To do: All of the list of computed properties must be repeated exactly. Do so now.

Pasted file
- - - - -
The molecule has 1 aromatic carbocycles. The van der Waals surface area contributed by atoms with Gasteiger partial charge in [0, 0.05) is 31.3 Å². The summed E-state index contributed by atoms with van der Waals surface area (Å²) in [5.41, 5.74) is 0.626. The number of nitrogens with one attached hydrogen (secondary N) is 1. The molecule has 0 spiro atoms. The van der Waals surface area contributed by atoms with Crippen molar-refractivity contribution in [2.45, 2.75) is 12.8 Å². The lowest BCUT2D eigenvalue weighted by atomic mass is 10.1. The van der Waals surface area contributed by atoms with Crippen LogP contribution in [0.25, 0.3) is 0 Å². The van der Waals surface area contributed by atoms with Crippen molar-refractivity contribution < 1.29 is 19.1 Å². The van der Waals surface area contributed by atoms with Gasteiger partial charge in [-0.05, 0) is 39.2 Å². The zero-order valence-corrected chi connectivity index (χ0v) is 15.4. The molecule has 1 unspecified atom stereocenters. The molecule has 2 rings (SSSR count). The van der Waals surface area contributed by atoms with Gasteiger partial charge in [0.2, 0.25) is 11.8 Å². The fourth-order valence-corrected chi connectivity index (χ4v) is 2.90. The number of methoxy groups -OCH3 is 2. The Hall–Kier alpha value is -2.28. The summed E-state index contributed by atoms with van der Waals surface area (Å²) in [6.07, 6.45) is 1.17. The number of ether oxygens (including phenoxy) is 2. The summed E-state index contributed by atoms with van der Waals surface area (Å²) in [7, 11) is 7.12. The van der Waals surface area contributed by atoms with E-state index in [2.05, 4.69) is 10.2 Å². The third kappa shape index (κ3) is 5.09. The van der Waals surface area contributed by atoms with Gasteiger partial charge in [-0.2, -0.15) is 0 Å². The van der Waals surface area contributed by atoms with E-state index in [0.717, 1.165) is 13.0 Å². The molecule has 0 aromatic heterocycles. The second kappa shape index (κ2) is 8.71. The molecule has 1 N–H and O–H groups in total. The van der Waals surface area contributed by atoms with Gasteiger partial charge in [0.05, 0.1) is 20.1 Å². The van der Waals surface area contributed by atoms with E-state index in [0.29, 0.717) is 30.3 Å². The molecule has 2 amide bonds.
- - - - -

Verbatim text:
The molecule has 1 aromatic carbocycles. The van der Waals surface area contributed by atoms with Gasteiger partial charge in [0, 0.05) is 31.3 Å². The summed E-state index contributed by atoms with van der Waals surface area (Å²) in [5.41, 5.74) is 0.626. The number of nitrogens with one attached hydrogen (secondary N) is 1. The molecule has 0 spiro atoms. The van der Waals surface area contributed by atoms with Crippen molar-refractivity contribution in [2.45, 2.75) is 12.8 Å². The lowest BCUT2D eigenvalue weighted by atomic mass is 10.1. The van der Waals surface area contributed by atoms with Crippen LogP contribution in [0.25, 0.3) is 0 Å². The van der Waals surface area contributed by atoms with Crippen molar-refractivity contribution < 1.29 is 19.1 Å². The van der Waals surface area contributed by atoms with Gasteiger partial charge in [-0.05, 0) is 39.2 Å². The zero-order valence-corrected chi connectivity index (χ0v) is 15.4. The molecule has 1 unspecified atom stereocenters. The molecule has 2 rings (SSSR count). The van der Waals surface area contributed by atoms with Gasteiger partial charge in [0.2, 0.25) is 11.8 Å². The fourth-order valence-corrected chi connectivity index (χ4v) is 2.90. The number of methoxy groups -OCH3 is 2. The Hall–Kier alpha value is -2.28. The summed E-state index contributed by atoms with van der Waals surface area (Å²) in [6.07, 6.45) is 1.17. The number of ether oxygens (including phenoxy) is 2. The summed E-state index contributed by atoms with van der Waals surface area (Å²) in [7, 11) is 7.12. The van der Waals surface area contributed by atoms with E-state index in [2.05, 4.69) is 10.2 Å². The third kappa shape index (κ3) is 5.09. The van der Waals surface area contributed by atoms with Gasteiger partial charge in [-0.2, -0.15) is 0 Å². The van der Waals surface area contributed by atoms with E-state index in [0.717, 1.165) is 13.0 Å². The molecule has 0 aromatic heterocycles. The second kappa shape index (κ2) is 8.71. The molecule has 1 N–H and O–H groups in total. The van der Waals surface area contributed by atoms with Gasteiger partial charge in [0.05, 0.1) is 20.1 Å². The van der Waals surface area contributed by atoms with E-state index in [0.29, 0.717) is 30.3 Å². The molecule has 2 amide bonds.